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Reddin Symposium Interview

24th Annual Reddin Symposium from Black Swamp Journal on Vimeo.

Scientists from Canada joined Bowling Green State University professors for the 24th Annual Reddin Symposium. This year’s conference addressed the decreasing health of the Great Lakes.

The Dead Zone’s Effects on Lake Erie

Lake Erie may be on the verge of dying.  Again.

Dead birds on a beach

The beaches as well as the lake became "dead." Photo courtesy of John Gannon.

In the 1960s, Lake Erie was proclaimed to be “dead.”  The lake was full of algae and pollution, which led to many fish dying and tourists fleeing the beaches.  Scientists identified phosphorus, a chemical which causes excess amounts of algae to grow, as being the culprit.   

Many scientists predicted that the lake would recover completely, especially after the passing of the Great Lakes Water Quality Agreement in 1972 between the United States and Canada, which attempted to control the amount of phosphorus going into the lake.  They were wrong.  Lake Erie on its way to being completely dead once again.

John Gannon, a limnologist of Windsor, Canada, spoke on problems facing Lake Erie at the Reddin Symposium on Jan 22, at Bowling Green State University.  Gannon is retired from the International Joint Commission Great Lakes Regional Office in Windsor.

Gannon shared his concern about the current levels of phosphorus in the lake.  Phosphorus enters the lake through runoff from the rivers flowing through farms and cities.  Phosphorus is necessary in the lake for feeding the plants and animals that call the it home.  When the amount of phosphorus exceeds the needed amount to feed the organisms, it becomes a problem.  Too much phosphorus may cause algae to run rampant in the lake.  When the algae decomposes, it sinks to the bottom of the lake where it proceeds to absorb all of the oxygen, which leads to a “dead zone.”  Fish are unable to survive in an area that does not have enough oxygen, which is what gives the dead zone its name.

The buildup of phosphorus in the lake is called eutrophication .

According to Gannon, during the ‘60s, scientists did studies on the water quality and fish, which is how the large amounts of phosphorus were identified as being the unbalanced nutrient in the lake.  The public wanted action taken, which led to the water quality agreement.  Many bans were placed on phosphorus in detergents.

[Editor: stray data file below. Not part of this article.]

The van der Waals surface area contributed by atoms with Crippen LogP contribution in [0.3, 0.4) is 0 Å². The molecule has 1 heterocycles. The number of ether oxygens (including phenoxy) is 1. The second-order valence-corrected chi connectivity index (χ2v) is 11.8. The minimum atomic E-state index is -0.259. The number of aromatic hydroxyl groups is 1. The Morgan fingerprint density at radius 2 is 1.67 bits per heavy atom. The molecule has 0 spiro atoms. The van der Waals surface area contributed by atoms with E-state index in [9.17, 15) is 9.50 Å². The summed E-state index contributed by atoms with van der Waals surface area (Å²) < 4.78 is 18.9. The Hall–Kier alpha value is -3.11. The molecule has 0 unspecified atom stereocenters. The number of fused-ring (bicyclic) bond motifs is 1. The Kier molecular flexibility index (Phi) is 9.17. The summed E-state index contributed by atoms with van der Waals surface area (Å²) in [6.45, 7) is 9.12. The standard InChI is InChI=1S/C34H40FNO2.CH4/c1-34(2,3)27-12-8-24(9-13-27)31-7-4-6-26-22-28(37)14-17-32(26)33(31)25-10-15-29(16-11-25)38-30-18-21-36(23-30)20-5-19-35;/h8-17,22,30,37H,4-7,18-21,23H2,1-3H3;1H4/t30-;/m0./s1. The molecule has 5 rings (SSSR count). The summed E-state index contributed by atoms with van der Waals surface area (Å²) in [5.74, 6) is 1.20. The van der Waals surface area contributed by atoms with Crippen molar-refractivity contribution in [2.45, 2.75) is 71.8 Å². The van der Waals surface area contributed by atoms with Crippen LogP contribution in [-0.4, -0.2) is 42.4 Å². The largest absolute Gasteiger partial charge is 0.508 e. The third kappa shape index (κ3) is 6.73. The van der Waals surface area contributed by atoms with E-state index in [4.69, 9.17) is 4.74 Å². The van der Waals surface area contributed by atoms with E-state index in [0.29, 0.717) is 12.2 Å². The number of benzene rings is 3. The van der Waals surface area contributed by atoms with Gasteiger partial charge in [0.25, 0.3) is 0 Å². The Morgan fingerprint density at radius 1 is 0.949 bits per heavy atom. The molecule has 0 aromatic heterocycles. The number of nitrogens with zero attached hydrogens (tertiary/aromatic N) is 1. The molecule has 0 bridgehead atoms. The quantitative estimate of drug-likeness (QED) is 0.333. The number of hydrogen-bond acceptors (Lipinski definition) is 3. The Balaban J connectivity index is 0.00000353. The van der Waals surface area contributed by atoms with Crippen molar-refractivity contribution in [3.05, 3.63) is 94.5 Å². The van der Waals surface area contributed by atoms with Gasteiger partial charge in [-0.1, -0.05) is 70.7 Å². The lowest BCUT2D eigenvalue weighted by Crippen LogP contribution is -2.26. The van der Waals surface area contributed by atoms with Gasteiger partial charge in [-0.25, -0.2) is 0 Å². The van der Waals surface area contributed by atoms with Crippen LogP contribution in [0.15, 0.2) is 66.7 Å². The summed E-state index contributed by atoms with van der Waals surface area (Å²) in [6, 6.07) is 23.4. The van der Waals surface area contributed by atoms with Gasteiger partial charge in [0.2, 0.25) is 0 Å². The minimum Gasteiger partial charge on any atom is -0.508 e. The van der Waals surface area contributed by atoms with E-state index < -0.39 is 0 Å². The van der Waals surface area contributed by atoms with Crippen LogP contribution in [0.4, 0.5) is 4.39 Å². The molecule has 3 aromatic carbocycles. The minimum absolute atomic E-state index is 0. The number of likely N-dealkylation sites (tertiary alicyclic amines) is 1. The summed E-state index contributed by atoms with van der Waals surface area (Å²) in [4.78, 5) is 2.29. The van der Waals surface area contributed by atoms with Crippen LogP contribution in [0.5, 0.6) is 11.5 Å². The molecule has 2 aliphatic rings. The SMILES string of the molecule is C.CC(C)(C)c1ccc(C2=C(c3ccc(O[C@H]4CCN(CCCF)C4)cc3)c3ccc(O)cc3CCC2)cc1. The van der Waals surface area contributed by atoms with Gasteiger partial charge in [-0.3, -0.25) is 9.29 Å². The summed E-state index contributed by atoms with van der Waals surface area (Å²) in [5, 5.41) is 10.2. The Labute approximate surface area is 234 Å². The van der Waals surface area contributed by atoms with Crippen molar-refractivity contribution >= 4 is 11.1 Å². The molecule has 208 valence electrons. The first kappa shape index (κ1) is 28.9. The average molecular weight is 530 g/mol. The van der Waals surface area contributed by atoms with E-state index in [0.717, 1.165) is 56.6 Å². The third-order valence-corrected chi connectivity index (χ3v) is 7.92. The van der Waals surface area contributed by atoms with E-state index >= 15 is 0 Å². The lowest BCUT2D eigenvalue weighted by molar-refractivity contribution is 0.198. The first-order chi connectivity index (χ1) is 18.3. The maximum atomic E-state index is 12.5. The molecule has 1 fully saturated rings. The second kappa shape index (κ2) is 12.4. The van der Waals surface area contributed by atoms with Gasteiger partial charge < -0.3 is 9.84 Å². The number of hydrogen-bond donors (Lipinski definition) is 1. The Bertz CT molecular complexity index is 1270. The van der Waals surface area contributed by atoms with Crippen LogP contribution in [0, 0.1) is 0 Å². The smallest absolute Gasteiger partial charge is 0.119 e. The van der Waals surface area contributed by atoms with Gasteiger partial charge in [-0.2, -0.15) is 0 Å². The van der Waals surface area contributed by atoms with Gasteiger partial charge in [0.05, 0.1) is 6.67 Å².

The amount of phosphorus that declined in the lake in the 1970s and improved the water quality immensely, began rising again in the past several years, which has led to an increase in algae.

The dead zone is not the only problem facing Lake Erie at this time.  Another key problem is the introduction of

Sea Lamprey

Very few fish are able to survive the attacks of the sea lamprey, such as the one shown here. Photo courtesy of John Gannon.

 invasive species.  Invasive species are non-native plants or animals that have strong effects on their new ecosystem.  An example of this is the sea lamprey.  It is the oldest recorded invasive species in the Great Lakes, and as few as one in seven fish survive its attacks, according to Gannon.

Toxic chemicals, unplanned growth, habitat destruction and climate change have also had a massive effect on the lake over the years.

The Lake Erie Water Quality Agreement is currently being revised, after nearly 40 years.  Gannon said that people can help out by supporting the negotiations and revisions concerning the agreement.   They can also reduce the amount of household products they use that contain phosphorus, as well as lawn fertilizers containing the chemical.

“Give the Earth a chance.  It will restore itself,” Gannon said.

For more information on the agreement between the United States and Canada see,

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